Rising diesel costs last year forced Waste Management Inc. WM +0.64% to charge customers an extra $169 million, just to keep its garbage trucks fueled. This year, the nation’s biggest trash hauler has a new defensive strategy: it is buying trucks that will run on cheaper natural gas.
In fact, the company says 80% of the trucks it purchases during the next five years will be fueled by natural gas. Though the vehicles cost about $30,000 more than conventional diesel models, each will save $27,000-a-year or more in fuel, says Eric Woods, head of fleet logistics for Waste Management. By 2017, the company expects to burn more natural gas than diesel.
“The economics favoring natural gas are overwhelming,” says Scott Perry, a vice president at Ryder Systems Inc., R +1.41% one of the nation’s largest truck-leasing companies and a transporter for the grocery, automotive, electronics and retail industries.
The shale gas revolution, which cut the price of natural gas by about 45% over the past year, already has triggered a shift by the utility industry to natural gas from coal. Vast amounts of natural gas in shale rock formations have been unlocked by improved drilling techniques, making the fuel cheap and plentiful across the U.S.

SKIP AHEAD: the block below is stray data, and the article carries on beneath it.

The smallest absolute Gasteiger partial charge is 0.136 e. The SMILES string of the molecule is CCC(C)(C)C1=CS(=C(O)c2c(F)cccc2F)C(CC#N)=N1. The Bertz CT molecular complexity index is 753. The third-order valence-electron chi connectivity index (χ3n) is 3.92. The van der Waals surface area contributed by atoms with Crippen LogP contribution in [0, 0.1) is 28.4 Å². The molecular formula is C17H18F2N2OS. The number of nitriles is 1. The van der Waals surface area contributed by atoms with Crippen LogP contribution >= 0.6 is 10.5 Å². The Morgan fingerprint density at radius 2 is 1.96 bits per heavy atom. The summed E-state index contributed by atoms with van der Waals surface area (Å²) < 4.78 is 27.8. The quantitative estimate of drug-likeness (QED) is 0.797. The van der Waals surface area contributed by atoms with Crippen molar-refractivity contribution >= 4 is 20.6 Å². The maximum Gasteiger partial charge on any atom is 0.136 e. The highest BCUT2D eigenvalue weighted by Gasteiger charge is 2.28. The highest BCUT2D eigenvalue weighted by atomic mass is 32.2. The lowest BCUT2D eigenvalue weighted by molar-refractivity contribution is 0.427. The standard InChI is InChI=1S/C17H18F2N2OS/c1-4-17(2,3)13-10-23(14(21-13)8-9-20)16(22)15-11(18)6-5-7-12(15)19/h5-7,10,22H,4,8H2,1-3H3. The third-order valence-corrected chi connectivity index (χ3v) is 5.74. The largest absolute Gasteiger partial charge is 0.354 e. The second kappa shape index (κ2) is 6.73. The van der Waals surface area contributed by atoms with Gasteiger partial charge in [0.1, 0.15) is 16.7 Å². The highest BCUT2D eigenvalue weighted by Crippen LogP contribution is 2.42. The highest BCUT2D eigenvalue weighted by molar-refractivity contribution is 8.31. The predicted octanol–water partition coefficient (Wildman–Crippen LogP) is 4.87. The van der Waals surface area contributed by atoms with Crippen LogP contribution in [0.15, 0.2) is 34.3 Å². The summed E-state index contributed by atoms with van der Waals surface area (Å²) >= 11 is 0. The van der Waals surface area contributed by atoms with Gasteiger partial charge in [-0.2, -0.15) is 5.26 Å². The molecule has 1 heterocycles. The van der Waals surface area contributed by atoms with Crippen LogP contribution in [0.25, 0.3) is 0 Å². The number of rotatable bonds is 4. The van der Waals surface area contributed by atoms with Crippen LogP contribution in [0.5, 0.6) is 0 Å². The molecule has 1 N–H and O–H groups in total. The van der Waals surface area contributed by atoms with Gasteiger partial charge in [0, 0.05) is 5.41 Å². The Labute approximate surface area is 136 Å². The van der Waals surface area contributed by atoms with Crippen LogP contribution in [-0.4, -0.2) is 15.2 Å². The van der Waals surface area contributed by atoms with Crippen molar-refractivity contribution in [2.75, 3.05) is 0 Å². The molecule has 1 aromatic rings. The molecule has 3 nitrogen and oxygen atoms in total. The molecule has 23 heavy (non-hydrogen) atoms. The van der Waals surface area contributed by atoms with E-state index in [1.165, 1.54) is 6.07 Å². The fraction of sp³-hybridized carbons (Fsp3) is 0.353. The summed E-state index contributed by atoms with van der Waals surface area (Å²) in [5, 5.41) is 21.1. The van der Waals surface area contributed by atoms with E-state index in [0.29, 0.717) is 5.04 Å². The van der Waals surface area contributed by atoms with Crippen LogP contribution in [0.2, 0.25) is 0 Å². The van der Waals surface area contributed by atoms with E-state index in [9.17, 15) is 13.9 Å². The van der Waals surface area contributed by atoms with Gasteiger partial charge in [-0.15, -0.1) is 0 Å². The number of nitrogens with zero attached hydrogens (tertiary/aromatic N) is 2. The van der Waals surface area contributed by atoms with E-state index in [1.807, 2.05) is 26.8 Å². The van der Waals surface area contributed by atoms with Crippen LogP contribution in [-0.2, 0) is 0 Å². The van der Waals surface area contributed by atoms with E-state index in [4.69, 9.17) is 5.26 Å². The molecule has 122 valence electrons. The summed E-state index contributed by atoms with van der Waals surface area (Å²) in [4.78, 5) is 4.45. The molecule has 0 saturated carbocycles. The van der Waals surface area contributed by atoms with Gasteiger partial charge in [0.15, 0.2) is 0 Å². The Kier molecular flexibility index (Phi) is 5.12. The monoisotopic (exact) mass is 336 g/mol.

Darrold Withrow, 41, is a certified fueler and mechanic at Waste Management, and he fills up a truck with liquefied natural gas in Oakland, Calif.
Now the shale-gas boom is rippling through transportation. Never before has the price gap between natural gas and diesel been so large, suddenly making natural-gas-powered trucks an alluring option for company fleets, rather than an impractical idea pushed mainly by natural-gas boosters like T. Boone Pickens, the Texas oilman. Railroad operators also are being affected as coal shipments decline.
Many fleet operators, particularly long-haul truckers, remain concerned about a scarcity of refueling stations. Other challenges include the bulky tanks for compressed gas and the hazards of handling liquefied gas. In the past, the volatility of natural-gas prices also hampered wider use.